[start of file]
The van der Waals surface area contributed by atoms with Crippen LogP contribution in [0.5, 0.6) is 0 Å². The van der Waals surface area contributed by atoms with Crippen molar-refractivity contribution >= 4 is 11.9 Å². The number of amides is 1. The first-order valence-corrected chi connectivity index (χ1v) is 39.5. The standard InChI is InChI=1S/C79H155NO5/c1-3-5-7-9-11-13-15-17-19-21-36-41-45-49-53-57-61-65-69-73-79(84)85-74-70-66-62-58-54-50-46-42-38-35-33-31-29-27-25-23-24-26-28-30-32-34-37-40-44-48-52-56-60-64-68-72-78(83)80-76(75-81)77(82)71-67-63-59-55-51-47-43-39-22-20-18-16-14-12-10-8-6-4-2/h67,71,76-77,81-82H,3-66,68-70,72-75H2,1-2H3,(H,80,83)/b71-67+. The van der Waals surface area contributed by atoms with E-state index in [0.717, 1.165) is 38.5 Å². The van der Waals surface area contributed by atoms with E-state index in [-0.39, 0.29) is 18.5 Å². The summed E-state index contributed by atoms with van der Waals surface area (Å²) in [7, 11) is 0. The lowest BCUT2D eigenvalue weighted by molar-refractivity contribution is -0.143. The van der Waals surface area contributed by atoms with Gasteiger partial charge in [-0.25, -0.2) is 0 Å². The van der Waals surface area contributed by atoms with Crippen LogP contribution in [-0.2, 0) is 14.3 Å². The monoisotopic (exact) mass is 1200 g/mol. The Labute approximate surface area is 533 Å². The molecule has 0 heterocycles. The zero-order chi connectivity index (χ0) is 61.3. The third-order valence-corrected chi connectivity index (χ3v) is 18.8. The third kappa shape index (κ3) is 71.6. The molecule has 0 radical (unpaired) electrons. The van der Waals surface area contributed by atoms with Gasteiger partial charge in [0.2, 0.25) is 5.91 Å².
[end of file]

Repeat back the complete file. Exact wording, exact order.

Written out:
The van der Waals surface area contributed by atoms with Crippen LogP contribution in [0.5, 0.6) is 0 Å². The van der Waals surface area contributed by atoms with Crippen molar-refractivity contribution >= 4 is 11.9 Å². The number of amides is 1. The first-order valence-corrected chi connectivity index (χ1v) is 39.5. The standard InChI is InChI=1S/C79H155NO5/c1-3-5-7-9-11-13-15-17-19-21-36-41-45-49-53-57-61-65-69-73-79(84)85-74-70-66-62-58-54-50-46-42-38-35-33-31-29-27-25-23-24-26-28-30-32-34-37-40-44-48-52-56-60-64-68-72-78(83)80-76(75-81)77(82)71-67-63-59-55-51-47-43-39-22-20-18-16-14-12-10-8-6-4-2/h67,71,76-77,81-82H,3-66,68-70,72-75H2,1-2H3,(H,80,83)/b71-67+. The van der Waals surface area contributed by atoms with E-state index in [0.717, 1.165) is 38.5 Å². The van der Waals surface area contributed by atoms with E-state index in [-0.39, 0.29) is 18.5 Å². The summed E-state index contributed by atoms with van der Waals surface area (Å²) in [7, 11) is 0. The lowest BCUT2D eigenvalue weighted by molar-refractivity contribution is -0.143. The van der Waals surface area contributed by atoms with Gasteiger partial charge in [-0.25, -0.2) is 0 Å². The van der Waals surface area contributed by atoms with Crippen LogP contribution in [-0.2, 0) is 14.3 Å². The monoisotopic (exact) mass is 1200 g/mol. The Labute approximate surface area is 533 Å². The molecule has 0 heterocycles. The zero-order chi connectivity index (χ0) is 61.3. The third-order valence-corrected chi connectivity index (χ3v) is 18.8. The third kappa shape index (κ3) is 71.6. The molecule has 0 radical (unpaired) electrons. The van der Waals surface area contributed by atoms with Gasteiger partial charge in [0.2, 0.25) is 5.91 Å².